Strong Gini Index of Income Inequality

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The Gini Index, or Gini coefficient, is a statistical measure of distribution that is often used to track economic inequality. It measures how wealth is distributed in a given population. The output is a value between 0 and 1. In Strong and throughout the country, Gini Index is a major focus of the American Community Survey (ACS), conducted each year by the U.S. Census Bureau.

Higher values mean greater inequality. A Gini value of 0 means a perfectly equal society, where everyone's income is the same. A value of 1, on the other hand, represents perfect inequality—a society in which only one person or group has all the wealth. This report uses ACS 5-year estimates for Strong housing data, rather than single-year periods. The 5-year estimates provide greater geographical granularity and accuracy, with a less granular time period.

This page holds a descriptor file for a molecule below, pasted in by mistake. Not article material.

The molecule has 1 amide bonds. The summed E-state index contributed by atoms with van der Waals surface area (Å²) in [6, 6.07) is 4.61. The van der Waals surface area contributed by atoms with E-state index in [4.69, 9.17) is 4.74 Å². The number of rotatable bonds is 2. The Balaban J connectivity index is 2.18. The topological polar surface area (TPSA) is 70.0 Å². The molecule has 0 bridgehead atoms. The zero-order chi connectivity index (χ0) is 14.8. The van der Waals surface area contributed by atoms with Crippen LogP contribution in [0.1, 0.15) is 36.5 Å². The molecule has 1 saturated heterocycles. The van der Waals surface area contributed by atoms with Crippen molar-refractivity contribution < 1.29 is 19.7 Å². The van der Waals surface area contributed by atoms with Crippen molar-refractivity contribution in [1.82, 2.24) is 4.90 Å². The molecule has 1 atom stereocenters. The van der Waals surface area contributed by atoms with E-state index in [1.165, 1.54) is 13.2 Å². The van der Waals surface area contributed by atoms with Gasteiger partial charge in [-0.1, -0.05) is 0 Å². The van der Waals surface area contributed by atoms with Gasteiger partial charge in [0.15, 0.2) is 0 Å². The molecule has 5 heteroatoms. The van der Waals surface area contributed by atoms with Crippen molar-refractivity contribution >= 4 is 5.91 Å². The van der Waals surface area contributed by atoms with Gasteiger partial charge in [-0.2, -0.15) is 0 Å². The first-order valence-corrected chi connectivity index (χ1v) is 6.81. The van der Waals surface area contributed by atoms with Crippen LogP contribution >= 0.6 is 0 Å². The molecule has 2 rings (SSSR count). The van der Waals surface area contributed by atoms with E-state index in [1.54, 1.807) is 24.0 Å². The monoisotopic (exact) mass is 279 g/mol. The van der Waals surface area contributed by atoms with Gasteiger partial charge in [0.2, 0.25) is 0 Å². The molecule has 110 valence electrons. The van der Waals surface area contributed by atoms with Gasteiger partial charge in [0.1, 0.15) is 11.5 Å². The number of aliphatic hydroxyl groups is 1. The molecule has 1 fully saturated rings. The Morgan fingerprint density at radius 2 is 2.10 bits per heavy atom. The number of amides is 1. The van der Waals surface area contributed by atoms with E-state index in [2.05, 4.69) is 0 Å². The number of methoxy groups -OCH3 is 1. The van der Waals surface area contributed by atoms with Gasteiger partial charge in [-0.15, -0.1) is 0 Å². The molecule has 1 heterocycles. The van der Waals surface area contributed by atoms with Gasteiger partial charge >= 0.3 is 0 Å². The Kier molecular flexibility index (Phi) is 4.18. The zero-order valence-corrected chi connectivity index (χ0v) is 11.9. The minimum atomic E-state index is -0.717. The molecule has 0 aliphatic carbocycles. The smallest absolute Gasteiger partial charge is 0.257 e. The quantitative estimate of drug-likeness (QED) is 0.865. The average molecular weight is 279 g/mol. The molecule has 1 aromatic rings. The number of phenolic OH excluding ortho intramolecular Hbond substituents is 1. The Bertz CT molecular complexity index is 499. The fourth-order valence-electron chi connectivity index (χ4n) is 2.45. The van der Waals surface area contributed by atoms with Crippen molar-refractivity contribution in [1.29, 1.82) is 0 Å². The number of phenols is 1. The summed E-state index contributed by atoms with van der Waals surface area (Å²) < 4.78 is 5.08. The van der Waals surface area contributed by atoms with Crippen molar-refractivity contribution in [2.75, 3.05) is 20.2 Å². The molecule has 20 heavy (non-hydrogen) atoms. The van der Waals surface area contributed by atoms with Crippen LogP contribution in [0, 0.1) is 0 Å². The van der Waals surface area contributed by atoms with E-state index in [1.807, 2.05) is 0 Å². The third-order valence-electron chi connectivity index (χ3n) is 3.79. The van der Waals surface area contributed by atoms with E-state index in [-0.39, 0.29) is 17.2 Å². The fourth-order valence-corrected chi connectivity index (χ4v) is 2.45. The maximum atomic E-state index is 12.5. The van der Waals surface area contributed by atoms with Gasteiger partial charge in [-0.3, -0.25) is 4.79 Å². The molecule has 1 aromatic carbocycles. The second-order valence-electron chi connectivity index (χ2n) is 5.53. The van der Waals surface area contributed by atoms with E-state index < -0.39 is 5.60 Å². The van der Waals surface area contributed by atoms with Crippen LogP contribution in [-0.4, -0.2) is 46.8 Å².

How does the Gini Index of Strong  compare to that of Kansas and the United States?

About the Data

Data is from the U.S. Census Bureau's American Community Survey (ACS), 5-year estimates, table B19083. This report uses the Census Bureau Data API but is not endorsed or certified by the Census Bureau.